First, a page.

The continued rapid growth rate within the PV industry is a textbook example of how high industry growth rates can dominate competitive influences. At its breakneck pace, even the largest PV cell manufacturers have struggled to keep up with the overall industry.
At the start of 2009, for example, Deutsche Bank predicted that the two ends of the spectrum – low cost, low efficiency and high cost, high efficiency – would be able to differentiate themselves and pull away from the pack.
By the end of 2010 – just two years later – First Solar had risen to first place and then dropped to third even though it had expanded almost three fold in the process. SunPower, meanwhile, was no longer part of the Top Ten.
This is not to say that the rising tide of industry growth has lifted all ships. There have been casualties, most notably at the low efficiency end of the spectrum. As prices have dropped, lower efficiency options have found themselves at an increasingly disproportionate advantage.
A race where the favorites drop out faster than the followers
While there has been both up and downstream integration, the industry is becoming increasingly fragmented and differentiation remains challenging. Bankability has become increasingly important in PV installations, suggesting that those firms with operating history and market strength should win out. Market shares for cell manufacturers are shrinking, however, and long operating record appears to almost be a liability.
As the market has grown, market share has shrunk
Even as the top firms have grown at incredible pace, their individual and collective market share has declined.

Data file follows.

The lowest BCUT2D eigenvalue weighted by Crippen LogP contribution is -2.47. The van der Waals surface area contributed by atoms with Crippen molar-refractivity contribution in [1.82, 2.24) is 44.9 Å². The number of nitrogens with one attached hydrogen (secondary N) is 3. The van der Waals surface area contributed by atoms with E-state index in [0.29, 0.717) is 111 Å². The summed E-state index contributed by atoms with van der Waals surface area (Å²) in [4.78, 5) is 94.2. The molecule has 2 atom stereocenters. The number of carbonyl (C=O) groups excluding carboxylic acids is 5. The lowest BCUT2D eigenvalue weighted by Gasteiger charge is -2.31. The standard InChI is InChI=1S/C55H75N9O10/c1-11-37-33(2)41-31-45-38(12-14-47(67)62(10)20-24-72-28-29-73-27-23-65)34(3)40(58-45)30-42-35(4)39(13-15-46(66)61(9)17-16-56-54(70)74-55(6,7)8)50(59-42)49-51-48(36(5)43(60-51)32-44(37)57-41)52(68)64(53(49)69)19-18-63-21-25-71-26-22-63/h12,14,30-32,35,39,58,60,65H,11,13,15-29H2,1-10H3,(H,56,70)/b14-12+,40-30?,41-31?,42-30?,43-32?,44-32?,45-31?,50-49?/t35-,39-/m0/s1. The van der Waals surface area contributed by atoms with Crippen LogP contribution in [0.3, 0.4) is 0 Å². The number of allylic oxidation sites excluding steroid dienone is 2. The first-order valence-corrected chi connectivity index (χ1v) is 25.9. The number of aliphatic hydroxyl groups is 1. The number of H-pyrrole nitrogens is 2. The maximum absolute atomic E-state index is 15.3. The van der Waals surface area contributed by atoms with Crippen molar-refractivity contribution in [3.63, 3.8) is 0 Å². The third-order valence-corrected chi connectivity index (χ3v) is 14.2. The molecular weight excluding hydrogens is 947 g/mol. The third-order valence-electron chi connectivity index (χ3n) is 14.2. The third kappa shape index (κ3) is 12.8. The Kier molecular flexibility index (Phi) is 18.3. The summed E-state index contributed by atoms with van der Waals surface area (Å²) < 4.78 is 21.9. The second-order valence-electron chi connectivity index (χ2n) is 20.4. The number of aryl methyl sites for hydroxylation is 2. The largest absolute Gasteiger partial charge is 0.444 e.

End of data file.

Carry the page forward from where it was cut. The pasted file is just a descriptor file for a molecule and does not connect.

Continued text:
Since 2005, no PV cell manufacturer has been able to retain a top two placing for more than two years. Only half of the 2006 Top Ten were still part of this group in 2010. Of those five, only four had managed to remain in the Top Ten for each year between 2006 and 2010. Unique amongst PV cell producers, Motech, thanks to financial support from TSMC, rejoined the Top Ten in 2010 after missing the cut in 2009.
Back in 2005, Sharp had a 24% market share. In 2010, it took the combined production of the top five players to achieve the same overall market share portion. Of the current top five, only Q-Cells was one of the Top Ten player in 2006.
In what appears to be a reverse consolidation, the combined market share of the Top Ten has been reduced sharply. In 2006, the top ten PV cell manufacturers represented 66% of the industry production. At that time, the rest of the world’s production was roughly equivalent to that of the top three producers – Sharp, Q-Cells, and Kyocera.
In 2010, just five years later, the industry had grown almost 11-fold. Rather than keep pace, the share of the Top Ten had been reduced by over a third to 40% overall.
Is Consolidation Ahead?
Can the relatively recent entrance of Fortune 100 global giants like GE, LG and Samsung finally lead an industry consolidation? These are companies have learned how to stay big.
At the end of 2010, Shyam Mehta, author of GTM Research’s PV Technology, Production and Cost Outlook: 2010–2015, offered these thoughts:
Mehta and other analysts may be right. Flat PV industry demand growth is expected in 2011, and may allow conventional competitive factors the opportunity to make an impact. Growth in 2012 and beyond, however, could be more consistent with industry norms.
If the recent record of the PV industry is any indicator of the future, one thing is certain.
Even giants like GE, LG and Samsung may need to re-learn how to grow quickly in this industry to even keep pace with it. Consolidation, if it happens, will need to be quick and nimble business management will be critical.